London’s property market may have been gripped by a slowdown, demonstrated by the Nationwide house price index this week showing a 0.6% year-on-year drop in average house prices in the capital, but the opposite is true of other parts of the country. Over the same period, prices in the West and East Midlands have risen by 4.6% and 5.1% respectively.
Selling times, another important indicator of the strength of a housing market, are demonstrating a similar divergence in trajectory between the South and North of the country. UBS Wealth Management said this week that the average time needed to sell a property in London was 10 days longer than this time last year, as it warned the capital’s property market may be in a bubble.
At the same time, Countrywide research commissioned by The Times showed that the average time required to sell a residential property has fallen ‘in every neighbourhood north of Birmingham’. The average number of days properties in the north of the country are on the market before being sold is at the lowest level since 2007. Homes are also going for a higher percentage of their asking price than at any point in the last decade.
The primary driver behind prices rises and selling times falling in the north appears to be supply restrictions. David Fell, a research analyst for Countrywide explains, as quoted by The Times:
“Fewer homes for sale compared to previous years mean sellers face less competition. Until mid-2016 the number of homes for sale across the Midlands and north was up at 2012 highs. Yet as the market has picked up, we’ve experienced double-digit falls in the number of homes on the market. With less for sale, buyers often get frustrated and are increasingly willing to pay a little more than the asking price to get their hands on the right home.”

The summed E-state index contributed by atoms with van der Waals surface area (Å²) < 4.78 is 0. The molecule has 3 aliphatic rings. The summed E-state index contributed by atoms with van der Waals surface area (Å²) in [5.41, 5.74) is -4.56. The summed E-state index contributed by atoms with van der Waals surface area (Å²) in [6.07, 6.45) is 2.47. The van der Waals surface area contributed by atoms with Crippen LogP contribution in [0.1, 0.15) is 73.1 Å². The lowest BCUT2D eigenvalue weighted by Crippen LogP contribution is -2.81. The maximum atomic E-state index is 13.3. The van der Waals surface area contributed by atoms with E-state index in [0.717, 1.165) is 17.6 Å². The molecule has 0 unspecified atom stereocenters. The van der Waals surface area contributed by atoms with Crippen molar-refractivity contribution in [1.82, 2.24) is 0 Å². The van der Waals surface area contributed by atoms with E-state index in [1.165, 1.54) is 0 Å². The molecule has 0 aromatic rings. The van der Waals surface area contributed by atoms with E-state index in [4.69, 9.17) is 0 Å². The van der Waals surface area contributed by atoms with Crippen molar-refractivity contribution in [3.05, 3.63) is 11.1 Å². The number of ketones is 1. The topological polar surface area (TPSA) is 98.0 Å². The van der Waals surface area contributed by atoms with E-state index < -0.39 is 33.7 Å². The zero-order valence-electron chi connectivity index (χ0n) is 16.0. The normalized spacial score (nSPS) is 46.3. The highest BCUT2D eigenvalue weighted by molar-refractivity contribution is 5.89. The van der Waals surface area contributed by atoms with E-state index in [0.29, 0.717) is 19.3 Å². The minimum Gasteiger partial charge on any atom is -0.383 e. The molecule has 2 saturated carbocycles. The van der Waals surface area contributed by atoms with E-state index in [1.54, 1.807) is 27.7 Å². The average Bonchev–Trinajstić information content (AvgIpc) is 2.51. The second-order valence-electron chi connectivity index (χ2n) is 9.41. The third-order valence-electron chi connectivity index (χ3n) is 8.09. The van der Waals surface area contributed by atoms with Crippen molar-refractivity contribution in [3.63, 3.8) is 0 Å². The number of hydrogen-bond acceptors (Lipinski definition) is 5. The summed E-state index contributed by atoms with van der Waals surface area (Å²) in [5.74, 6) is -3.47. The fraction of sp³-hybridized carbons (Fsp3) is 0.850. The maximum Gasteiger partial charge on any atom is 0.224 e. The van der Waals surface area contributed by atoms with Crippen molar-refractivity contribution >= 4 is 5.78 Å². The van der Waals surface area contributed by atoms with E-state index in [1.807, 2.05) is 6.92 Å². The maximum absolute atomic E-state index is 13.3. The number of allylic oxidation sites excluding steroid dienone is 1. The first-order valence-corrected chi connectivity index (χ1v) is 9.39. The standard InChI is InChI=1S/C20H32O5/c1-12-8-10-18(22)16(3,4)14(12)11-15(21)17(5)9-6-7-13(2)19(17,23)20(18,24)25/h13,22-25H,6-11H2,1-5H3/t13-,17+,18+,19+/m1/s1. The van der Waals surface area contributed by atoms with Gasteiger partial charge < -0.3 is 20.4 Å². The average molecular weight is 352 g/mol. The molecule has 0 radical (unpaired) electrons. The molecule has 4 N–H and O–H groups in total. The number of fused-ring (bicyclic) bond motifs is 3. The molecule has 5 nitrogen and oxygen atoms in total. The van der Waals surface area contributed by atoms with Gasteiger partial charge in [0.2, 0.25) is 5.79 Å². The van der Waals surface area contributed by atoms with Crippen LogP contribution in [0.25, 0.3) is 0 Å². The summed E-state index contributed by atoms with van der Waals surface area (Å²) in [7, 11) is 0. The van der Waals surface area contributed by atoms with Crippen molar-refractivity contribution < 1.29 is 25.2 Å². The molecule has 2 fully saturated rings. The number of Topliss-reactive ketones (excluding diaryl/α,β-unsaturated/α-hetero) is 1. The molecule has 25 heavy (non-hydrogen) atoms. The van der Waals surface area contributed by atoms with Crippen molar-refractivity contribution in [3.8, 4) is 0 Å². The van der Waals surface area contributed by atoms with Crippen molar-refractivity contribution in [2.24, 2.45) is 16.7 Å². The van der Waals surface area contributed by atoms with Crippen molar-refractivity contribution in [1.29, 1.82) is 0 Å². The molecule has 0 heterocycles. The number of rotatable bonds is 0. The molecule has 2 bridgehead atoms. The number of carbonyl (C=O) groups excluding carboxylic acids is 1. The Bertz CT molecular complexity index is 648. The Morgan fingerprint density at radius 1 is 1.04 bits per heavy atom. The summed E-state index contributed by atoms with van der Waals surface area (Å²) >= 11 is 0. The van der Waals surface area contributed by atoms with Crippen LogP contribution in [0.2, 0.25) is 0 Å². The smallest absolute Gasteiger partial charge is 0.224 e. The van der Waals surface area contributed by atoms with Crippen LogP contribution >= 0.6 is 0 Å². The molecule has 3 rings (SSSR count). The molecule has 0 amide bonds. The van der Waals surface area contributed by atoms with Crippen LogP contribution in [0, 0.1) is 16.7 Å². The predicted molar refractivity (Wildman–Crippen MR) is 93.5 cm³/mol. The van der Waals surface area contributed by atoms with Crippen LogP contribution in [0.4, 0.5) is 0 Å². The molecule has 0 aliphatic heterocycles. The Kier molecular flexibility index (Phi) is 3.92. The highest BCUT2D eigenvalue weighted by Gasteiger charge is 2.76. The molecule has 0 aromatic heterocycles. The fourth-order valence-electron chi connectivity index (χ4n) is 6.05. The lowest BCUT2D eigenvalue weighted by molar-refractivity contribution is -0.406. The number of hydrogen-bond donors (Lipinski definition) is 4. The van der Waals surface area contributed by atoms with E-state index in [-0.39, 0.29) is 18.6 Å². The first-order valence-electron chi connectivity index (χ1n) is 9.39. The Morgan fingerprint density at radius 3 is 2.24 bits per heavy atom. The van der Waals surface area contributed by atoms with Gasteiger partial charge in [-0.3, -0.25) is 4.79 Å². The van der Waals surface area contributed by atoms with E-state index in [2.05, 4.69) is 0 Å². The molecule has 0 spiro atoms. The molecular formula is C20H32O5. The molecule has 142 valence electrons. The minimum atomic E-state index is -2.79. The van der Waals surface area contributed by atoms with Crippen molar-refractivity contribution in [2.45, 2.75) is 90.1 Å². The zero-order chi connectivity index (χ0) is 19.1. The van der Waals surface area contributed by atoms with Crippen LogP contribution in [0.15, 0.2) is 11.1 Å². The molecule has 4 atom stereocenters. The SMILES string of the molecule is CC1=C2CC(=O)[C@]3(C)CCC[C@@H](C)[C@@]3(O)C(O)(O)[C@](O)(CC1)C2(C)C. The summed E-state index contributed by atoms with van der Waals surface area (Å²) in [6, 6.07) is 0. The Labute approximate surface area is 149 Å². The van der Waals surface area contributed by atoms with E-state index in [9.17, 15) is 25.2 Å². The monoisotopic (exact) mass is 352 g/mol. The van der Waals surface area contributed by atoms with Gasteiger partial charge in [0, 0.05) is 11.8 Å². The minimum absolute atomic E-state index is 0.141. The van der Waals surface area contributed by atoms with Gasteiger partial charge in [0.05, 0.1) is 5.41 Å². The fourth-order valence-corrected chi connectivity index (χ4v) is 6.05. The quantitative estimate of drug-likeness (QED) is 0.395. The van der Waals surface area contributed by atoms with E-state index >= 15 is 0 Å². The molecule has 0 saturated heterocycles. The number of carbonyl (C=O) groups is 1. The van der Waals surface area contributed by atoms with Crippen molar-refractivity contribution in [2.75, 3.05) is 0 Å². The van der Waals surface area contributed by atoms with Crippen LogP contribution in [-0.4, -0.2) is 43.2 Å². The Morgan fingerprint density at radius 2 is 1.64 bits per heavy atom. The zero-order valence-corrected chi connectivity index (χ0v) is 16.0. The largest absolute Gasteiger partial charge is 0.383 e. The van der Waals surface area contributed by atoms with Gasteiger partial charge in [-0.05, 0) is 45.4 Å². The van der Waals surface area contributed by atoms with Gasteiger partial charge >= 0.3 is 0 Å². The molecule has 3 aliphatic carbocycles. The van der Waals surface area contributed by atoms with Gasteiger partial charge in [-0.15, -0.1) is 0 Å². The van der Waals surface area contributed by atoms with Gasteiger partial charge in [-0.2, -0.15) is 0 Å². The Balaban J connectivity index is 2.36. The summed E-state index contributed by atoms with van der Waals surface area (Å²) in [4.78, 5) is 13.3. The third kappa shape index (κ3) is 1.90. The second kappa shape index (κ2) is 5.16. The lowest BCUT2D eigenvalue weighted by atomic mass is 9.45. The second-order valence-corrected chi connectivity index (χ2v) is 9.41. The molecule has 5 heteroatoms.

Potential sellers seem to be nervous against the backdrop of Brexit and prefer to stay put for the moment while buyers are out in force. Despite the recent changes to what buy-to-let landlords can claim tax relief on, insight provided by estate agents is that this class of buyer is currently very active in the north. Many have sold properties in London and the south east in anticipation of the market there having hit peak and are reinvesting further north where there is still potential for good capital growth and rental returns are also far higher.
Another longer term positive is that while prices from Birmingham up are showing healthy growth, it is generally between 4% and 6% year-on-year. This is considered sustainable and is in stark contrast to the kind of growth figures seen in London over the past several years.
Real estate agents commenting for The Times also reflected that it is the lower and middle sections of the market which are healthiest in the north rather than luxury properties. Around the big northern cities such as Birmingham the market is reported to be thriving ‘below 1 million’ and up to £500,000 outside of the larger, more expensive cities.